Understanding the Spatial Variations of Pollutant Concentrations in Near-Road Environments
Many epidemiological studies have associated elevated concentrations of air pollutants found on and near roadways with a variety of adverse health outcomes. Concentrations of freshly emitted pollutants in urban areas exhibit a high degree of spatial variability, which makes pollutant exposures, and potentially their resulting health effects both very location dependent and difficult to estimate. Mobile air pollution monitoring offers an opportunity to map pollutants with much higher spatial resolution than sparse stationary monitors. In the first study, we developed a framework to address the challenges and constraints to developing higher spatial resolution maps from mobile data. For 1 s time resolution data collected at normal city driving speeds, we showed that concentration maps of 5 m spatial resolution can be obtained, by including up to 21% interpolated values. We estimated the minimum number of sampling runs needed to make a representative concentration map with a specific spatial resolution, and found that generally between 15 to 21 repeats of a particular route under similar traffic and meteorological conditions is sufficient. The concentration maps can afford insights into factors influencing pollutant concentrations at the city block and sub block scale; information that is useful in urban planning strategies to reduce pollution exposure. Methodical analysis of mobile monitoring data facilitate meaningful comparison of concentration maps of different routes/studies.
Solid sound walls and vegetation barriers are commonly used to mitigate noise but they also help to reduce near-road air pollution. In the second study, we assessed the effectiveness of adding vegetation to sound walls (combination barriers) and vegetation-only barriers in reducing pollution concentrations downwind of roads. Using field measurements collected with a mobile monitoring platform, we developed concentration decay profiles of ultrafine particles, fine particles, oxides of nitrogen (NO and NO2) and carbon monoxide downwind of two roads in California with different solid barrier-vegetation barrier configurations and meteorological conditions. Generally, when winds were blowing approximately perpendicular to the road, both vegetation and combination barriers were effective in reducing near road air pollution. Under calm and stable atmospheric conditions (wind speed < 0.6 m/s); a taller and denser vegetation-only barrier was more effective than a combination barrier. For ultrafine particles and gas pollutants, the additional reduction by vegetation-only barrier ranged from 10-24 %, in the first 160 m from the barrier. Under light winds (wind speed< 3 m/s), in both unstable and stable atmospheric conditions, combination barriers with moderately dense vegetation that is taller than the solid barrier were more effective relative to the sound wall or the taller and higher and denser vegetation barrier alone. The additional reduction by combination barriers ranged 6-33% in the first 160 m from the barrier. Our results are consistent with the notion that at low wind speeds vegetation act as effective barriers, and mean particle size data suggests a strong contribution of deposition in reducing ultrafine particles downwind of vegetation barriers. At higher wind speeds, the importance of the barrier effect diminishes and their windbreak effect becomes more important. Overall, adding vegetation alone or to an existing solid barrier resulted in lower downwind pollution concentrations, especially under low wind speeds when concentrations are higher.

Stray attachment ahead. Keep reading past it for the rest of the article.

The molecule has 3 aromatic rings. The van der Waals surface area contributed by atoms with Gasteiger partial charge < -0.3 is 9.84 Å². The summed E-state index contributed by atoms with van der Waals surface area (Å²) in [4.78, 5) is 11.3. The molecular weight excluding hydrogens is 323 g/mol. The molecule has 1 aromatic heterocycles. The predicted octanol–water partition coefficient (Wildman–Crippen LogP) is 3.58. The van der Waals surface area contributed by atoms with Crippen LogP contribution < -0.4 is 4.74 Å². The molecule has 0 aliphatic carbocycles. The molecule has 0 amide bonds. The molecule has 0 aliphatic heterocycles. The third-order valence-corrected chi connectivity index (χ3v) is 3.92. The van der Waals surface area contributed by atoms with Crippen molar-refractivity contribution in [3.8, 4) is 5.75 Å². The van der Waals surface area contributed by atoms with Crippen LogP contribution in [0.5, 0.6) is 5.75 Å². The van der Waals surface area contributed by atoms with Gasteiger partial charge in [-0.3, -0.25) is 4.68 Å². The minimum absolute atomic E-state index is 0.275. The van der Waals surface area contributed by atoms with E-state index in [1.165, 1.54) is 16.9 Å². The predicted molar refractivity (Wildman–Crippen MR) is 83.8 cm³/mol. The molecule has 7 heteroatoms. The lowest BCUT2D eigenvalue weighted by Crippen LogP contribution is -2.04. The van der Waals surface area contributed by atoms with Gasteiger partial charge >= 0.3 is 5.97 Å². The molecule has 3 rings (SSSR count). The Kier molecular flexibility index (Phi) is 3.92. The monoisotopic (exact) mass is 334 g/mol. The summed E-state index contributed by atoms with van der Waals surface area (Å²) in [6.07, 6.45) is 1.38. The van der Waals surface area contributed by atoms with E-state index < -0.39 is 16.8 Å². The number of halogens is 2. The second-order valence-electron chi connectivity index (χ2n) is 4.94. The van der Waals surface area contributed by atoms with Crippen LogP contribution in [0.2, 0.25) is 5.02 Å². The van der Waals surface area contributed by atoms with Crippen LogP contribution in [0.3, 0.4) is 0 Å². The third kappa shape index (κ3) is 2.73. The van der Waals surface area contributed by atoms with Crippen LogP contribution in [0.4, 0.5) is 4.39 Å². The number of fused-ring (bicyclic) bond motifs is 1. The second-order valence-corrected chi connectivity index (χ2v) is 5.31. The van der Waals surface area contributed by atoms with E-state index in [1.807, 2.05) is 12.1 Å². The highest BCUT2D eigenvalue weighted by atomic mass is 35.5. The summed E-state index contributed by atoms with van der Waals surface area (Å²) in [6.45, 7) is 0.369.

In the third study, we used a modified dispersion model "Quick Urban & Industrial Complex" (QUIC) together with field measurements to assess factors controlling the effectiveness of vegetation and combination barriers in reducing near-road pollution concentrations. Two study sites with different building morphologies and configurations of barriers were modeled using QUIC. QUIC simulations in general captured the effect of barriers on pollution dispersion and the complex flow in near-road urban environments. Improvements to handle characteristics of vegetation are needed to capture the wind speed dependent effects of vegetation barriers. The QUIC model showed promise as a useful tool to optimize the characteristics of barriers to mitigate near-road air pollution exposure.